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What distinguishes missed diagnosis from misdiagnosis?

We trust our doctors to inform us if we have a medical problem. Unfortunately, we may not always get the correct information about our health. Some Connecticut patients are given a misdiagnosis or a missed diagnosis. These are not the same, yet they both inaccurately describe a person’s condition and could lead to tragic consequences. Very Well Health distinguishes the two from each other and explains how they work.

When it comes to a misdiagnosis, a patient is diagnosed with a disease or some other health condition. The problem is that the diagnosis is incorrect. A doctor may tell a patient that they suffer from a case of the flu, but in reality the patient possesses something else, a condition that requires more extensive treatment to properly recover from.

Conversely, a missed diagnosis is when a physician misses a health issue completely, or misjudges a malignant problem for something that is benign and not life-threatening. In some cases, a person may exhibit symptoms of a health problem, but the person is not sent to the right specialist that would diagnose the problem correctly and thus misses whatever condition the person is suffering from.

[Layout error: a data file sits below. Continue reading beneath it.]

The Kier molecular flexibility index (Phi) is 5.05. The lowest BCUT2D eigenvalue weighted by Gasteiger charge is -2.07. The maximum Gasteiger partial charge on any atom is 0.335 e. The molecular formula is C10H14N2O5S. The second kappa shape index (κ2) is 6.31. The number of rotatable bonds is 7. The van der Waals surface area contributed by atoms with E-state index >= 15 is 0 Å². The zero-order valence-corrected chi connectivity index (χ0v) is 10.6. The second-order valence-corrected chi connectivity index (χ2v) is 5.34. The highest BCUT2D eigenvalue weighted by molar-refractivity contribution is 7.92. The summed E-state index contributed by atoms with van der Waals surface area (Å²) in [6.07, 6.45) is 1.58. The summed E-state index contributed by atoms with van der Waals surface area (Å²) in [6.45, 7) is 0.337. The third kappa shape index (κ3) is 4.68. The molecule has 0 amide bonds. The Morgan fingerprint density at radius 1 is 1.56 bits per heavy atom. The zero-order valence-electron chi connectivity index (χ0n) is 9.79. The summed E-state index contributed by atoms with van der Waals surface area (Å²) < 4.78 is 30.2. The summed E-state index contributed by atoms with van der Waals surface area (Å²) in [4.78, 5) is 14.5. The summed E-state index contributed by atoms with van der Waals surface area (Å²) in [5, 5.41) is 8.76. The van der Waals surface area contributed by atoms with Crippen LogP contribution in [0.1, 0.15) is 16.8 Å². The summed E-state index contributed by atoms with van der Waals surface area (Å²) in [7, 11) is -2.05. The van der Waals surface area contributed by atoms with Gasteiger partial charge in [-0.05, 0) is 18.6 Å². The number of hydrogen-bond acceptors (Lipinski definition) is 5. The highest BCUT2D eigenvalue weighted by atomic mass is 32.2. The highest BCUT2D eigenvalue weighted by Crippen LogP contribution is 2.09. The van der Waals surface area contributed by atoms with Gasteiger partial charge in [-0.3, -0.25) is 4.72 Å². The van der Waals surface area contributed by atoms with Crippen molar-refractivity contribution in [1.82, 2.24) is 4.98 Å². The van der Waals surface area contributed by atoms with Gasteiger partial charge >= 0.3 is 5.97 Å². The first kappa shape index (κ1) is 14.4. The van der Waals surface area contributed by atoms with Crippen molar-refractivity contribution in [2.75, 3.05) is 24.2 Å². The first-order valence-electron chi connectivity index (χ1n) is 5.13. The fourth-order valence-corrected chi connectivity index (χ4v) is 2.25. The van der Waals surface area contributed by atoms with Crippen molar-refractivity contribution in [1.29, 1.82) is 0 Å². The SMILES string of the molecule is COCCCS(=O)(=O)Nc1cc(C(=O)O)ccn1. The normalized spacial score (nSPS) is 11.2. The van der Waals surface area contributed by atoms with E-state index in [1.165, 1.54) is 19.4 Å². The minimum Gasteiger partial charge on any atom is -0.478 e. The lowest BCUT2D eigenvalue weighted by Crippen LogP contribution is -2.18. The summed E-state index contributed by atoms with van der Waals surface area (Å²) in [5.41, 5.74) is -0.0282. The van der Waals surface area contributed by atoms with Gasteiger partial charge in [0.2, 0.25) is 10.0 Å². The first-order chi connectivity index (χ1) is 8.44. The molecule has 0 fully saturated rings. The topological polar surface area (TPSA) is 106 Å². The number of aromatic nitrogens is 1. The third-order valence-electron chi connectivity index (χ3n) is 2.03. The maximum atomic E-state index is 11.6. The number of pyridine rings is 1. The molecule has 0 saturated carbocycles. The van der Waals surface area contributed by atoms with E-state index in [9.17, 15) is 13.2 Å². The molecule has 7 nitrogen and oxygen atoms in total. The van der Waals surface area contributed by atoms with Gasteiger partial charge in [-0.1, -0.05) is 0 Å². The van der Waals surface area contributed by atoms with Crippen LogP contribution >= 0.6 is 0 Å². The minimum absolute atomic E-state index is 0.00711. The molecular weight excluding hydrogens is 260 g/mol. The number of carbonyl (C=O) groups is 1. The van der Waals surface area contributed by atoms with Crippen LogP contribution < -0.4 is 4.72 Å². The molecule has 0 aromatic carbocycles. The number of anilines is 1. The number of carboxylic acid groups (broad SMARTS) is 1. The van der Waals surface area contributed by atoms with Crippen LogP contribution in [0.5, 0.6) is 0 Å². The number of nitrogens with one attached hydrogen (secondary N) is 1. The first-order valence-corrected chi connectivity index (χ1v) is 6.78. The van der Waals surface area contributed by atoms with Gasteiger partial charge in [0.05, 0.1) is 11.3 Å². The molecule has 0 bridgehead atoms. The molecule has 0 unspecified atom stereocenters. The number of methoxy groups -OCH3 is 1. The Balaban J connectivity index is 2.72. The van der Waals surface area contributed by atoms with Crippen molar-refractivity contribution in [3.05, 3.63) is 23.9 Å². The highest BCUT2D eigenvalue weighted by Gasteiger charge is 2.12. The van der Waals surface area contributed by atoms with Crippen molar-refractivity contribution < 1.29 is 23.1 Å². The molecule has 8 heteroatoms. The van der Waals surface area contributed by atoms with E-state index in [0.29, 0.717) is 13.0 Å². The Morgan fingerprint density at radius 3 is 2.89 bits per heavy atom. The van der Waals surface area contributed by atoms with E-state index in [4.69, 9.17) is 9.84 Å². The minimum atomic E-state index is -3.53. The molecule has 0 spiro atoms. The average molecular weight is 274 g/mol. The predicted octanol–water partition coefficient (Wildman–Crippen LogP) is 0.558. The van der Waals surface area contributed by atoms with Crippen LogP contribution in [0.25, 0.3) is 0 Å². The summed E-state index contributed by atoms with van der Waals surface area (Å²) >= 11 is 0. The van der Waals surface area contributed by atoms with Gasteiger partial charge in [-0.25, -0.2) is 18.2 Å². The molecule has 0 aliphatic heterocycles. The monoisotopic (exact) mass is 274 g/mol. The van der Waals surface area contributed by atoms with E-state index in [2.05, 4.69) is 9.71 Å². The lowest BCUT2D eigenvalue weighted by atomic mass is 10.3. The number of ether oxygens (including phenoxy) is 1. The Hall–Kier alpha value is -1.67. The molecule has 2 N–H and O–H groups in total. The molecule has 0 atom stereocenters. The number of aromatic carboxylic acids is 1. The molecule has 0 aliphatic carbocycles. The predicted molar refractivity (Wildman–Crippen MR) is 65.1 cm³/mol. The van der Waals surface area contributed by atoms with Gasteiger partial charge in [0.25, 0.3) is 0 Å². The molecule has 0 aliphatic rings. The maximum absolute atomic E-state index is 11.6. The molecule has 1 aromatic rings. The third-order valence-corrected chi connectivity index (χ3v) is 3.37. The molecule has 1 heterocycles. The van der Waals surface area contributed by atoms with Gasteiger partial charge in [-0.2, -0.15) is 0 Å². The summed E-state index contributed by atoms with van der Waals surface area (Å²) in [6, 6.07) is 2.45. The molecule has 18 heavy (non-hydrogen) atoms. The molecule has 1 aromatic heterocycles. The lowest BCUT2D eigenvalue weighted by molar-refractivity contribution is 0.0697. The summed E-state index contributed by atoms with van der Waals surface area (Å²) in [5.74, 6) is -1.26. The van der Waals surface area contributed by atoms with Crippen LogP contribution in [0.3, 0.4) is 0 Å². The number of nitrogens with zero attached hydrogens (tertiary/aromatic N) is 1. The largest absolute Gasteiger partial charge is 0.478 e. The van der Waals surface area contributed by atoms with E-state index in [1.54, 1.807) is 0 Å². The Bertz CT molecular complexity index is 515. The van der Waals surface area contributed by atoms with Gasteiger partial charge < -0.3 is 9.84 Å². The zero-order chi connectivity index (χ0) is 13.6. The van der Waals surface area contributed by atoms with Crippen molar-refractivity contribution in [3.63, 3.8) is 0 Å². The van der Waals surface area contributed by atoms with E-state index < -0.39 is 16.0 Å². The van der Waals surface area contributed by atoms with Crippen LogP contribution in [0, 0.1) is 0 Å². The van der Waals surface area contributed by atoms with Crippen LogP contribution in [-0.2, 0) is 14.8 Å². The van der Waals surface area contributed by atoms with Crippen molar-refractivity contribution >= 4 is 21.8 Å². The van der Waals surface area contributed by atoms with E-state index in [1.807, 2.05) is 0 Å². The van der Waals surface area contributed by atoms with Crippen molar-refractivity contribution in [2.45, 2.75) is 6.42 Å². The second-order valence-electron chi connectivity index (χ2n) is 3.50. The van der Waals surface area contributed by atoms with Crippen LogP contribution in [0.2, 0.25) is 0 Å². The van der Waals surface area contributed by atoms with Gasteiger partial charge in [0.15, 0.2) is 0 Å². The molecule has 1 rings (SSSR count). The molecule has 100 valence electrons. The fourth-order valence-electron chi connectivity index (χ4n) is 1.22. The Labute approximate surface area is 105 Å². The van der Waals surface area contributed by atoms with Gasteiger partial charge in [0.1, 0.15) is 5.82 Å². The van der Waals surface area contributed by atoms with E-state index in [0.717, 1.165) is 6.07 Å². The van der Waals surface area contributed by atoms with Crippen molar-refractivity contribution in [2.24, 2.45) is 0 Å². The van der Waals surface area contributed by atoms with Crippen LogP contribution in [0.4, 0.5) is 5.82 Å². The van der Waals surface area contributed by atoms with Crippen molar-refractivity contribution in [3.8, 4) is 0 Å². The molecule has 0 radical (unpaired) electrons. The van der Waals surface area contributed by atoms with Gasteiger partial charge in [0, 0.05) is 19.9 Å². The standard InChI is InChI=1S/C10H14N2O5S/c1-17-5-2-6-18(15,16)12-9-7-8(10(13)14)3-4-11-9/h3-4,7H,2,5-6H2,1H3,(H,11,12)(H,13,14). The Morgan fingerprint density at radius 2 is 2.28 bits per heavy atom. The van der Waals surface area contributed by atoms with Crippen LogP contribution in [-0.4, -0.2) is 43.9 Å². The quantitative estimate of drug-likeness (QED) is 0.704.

No matter whether a person is misdiagnosed or is given a missed diagnosis, the consequences can often be the same. The person does not receive the right treatment or is not treated at all, and if the condition is severe enough, the person dies. In cases of misdiagnosis, a patient may be given the wrong treatment that aggravates the existing condition and causes a worse health problem or death. And while the exact number of misdiagnosed or non-diagnosed patients remains unknown, some experts believe the rate could reach as high as 40%.

Because misdiagnosis and missed diagnosis can happen at such a high rate, it is crucial to be vigilant if you suspect your doctor is not diagnosing you correctly. Sometimes it involves using differential diagnosis, which entails examining which diagnoses your physician rejected and learning why. You might find out that the decision process that diagnosed incorrectly or failed to diagnose a problem was wrong. You may also have to seek out a specialist for another examination.

Incorrect diagnoses can happen in many different ways. For this reason, you should not consider this article as actionable legal advice, only as general information.

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